8 September 2009

Book Review: Other People's Husbands by Judy Astley

Sara Blythe-Hamilton has been married to her much older husband Conrad for many years now, and the pair have settled into a happy life together. Their daughters are now grown up, one a mother herself, and Sara is loving being an art teacher again. But Conrad starts to worry Sara when he begins to start talking about the end of his life and stopping his beloved painting. Sara doesn't know what to make of it, so when hunky Ben starts to show an interest in her at the art school, Sara allows herself to reciprocate the attraction, and feels rather guilty about it too. What is Conrad really planning, and is Sara going to give into her desires for Ben?

Somehow I haven't yet read a Judy Astley book, despite the fact that she has written 14 previous books! If I am honest, perhaps the covers of the older books have put me off because they aren't something that I would usually pick up in a shop, and perhaps the publishers have picked up on this as they have redesigned the cover for the paperback release of Other People's Husbands. It does look a lot more modern and fresh, so I'm pleased they have chosen to do this. Anyway, back to the book...

The book follows the main character of Sara for the majority of the book, although it does deviate to follow her husband and daughters for small portions of the book at times too. The narration is in the third person which I think suits this particular book and I found Judy's writing very easy and pleasant to read. There's no really bad language or sex in the book so it's not a book that will offend in anyway, and I would definitely class it more as Women's Fiction than chick-lit.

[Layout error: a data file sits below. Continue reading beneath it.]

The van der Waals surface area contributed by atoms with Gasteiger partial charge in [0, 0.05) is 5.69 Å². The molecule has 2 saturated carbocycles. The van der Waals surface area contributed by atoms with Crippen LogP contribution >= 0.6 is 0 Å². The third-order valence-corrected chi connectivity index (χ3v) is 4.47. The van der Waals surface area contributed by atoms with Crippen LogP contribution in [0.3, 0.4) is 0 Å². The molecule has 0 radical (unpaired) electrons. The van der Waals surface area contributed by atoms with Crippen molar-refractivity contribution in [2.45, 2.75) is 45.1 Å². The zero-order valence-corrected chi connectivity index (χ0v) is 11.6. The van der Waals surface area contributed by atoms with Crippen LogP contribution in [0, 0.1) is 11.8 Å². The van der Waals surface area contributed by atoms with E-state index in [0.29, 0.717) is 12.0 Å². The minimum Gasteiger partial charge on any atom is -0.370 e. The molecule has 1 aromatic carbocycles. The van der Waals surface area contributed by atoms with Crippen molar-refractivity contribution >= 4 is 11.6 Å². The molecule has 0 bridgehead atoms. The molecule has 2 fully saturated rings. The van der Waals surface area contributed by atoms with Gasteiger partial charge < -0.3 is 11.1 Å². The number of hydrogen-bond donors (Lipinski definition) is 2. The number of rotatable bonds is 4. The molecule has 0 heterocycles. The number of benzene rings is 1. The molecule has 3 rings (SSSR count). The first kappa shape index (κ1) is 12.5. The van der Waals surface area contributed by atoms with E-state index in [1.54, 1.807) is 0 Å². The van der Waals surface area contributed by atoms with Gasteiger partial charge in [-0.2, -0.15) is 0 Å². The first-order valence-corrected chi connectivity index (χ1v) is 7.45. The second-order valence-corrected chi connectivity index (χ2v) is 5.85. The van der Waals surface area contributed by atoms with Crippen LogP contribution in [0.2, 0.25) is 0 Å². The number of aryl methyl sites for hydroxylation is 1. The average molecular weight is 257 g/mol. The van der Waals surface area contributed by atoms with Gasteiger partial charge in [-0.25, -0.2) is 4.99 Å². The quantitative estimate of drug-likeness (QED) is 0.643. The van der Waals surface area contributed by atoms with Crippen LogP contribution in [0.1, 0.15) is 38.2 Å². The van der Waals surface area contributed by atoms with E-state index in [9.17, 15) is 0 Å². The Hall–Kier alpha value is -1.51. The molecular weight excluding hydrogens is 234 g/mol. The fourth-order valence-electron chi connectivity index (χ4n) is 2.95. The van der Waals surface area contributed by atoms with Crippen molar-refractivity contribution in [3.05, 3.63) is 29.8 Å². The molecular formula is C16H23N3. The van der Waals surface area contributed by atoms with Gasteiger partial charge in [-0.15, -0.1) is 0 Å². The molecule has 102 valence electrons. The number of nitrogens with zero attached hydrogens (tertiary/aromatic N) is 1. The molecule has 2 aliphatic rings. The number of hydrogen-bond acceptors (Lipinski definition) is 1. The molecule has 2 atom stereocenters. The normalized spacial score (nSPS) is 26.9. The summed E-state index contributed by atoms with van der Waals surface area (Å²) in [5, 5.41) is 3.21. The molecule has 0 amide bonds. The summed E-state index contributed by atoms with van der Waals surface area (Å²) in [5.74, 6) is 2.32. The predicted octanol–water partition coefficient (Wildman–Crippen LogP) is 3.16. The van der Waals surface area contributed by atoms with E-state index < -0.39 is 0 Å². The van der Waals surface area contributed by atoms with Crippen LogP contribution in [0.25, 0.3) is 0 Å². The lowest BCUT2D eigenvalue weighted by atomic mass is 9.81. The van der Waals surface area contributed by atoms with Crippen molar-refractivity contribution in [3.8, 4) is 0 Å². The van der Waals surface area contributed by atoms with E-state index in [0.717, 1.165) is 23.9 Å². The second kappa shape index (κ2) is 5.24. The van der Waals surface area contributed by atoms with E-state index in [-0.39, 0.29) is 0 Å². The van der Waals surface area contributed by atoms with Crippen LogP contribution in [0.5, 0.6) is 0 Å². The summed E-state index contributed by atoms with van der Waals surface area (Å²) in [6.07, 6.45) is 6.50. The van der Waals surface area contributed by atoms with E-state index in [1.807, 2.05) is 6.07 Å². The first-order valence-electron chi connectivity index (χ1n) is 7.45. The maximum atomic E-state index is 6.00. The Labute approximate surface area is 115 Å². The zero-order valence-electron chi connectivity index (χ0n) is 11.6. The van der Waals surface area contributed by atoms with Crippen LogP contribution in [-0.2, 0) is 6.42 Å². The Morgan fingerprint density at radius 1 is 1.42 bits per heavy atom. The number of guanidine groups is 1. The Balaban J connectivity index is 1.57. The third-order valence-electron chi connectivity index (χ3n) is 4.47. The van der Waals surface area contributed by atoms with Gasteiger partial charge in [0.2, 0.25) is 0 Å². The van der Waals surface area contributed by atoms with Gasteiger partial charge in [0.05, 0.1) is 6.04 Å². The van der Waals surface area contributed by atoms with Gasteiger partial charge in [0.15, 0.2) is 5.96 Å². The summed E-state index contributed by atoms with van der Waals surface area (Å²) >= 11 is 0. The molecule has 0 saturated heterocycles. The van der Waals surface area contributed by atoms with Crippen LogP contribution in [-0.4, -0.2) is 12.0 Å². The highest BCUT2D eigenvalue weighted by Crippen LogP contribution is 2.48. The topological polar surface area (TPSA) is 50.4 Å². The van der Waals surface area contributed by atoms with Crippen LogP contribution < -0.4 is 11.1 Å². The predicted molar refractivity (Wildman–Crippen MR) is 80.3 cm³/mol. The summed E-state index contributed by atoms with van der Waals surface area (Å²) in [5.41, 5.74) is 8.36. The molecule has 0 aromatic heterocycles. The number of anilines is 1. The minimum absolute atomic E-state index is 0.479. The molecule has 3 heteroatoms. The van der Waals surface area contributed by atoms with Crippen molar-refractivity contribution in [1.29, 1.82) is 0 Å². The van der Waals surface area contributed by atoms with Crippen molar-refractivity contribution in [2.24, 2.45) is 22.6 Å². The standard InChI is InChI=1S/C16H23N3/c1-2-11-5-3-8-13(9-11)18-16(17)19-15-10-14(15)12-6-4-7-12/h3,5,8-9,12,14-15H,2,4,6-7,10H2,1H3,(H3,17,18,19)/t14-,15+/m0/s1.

The characters themselves were all very good and well written, and each took a different view of the story which offered a good change of direction for the book occasionally. However, my main problem with this book is the main character. Sara is in her forties, and Conrad is in his sixties so I found it very hard to relate to these two characters. The novel mainly follows Sara and the fact I couldn't relate to her became more of an issue as I read on. I liked her enough to want to find out what was going to happen at the end but I wasn't riveted.

I also found that the book moved at a fairly slow pace and sometimes not much happened from page to page. Astley went into the head of Sara quite a bit, trying to analyse her thoughts and make sense of her feelings for both Conrad and Ben, but it left me a bit cold because it just seemed to amble on for pages without seeming to get anywhere. It was more emphasised by the better scenes in the book which were very readable and interesting, but it just made the slower parts seem even more lethargic.

This was one of those books that although it wasn't a thrilling page-turner, it was a pleasant enough read  but it probably is aimed at an older readership than me. I did enjoy the story but it was very slow paced compared to other books I have written, and by the end I didn't think enough had happened, and what had happened did so in the last few pages, and then abruptly ended! Speaking of the ending, I enjoyed that part and there was a scene which made me gasp, but I wish it had been like throughout the book! A well written and intriguing story, although it's a book that would probably appeal more to a maturer reader than me!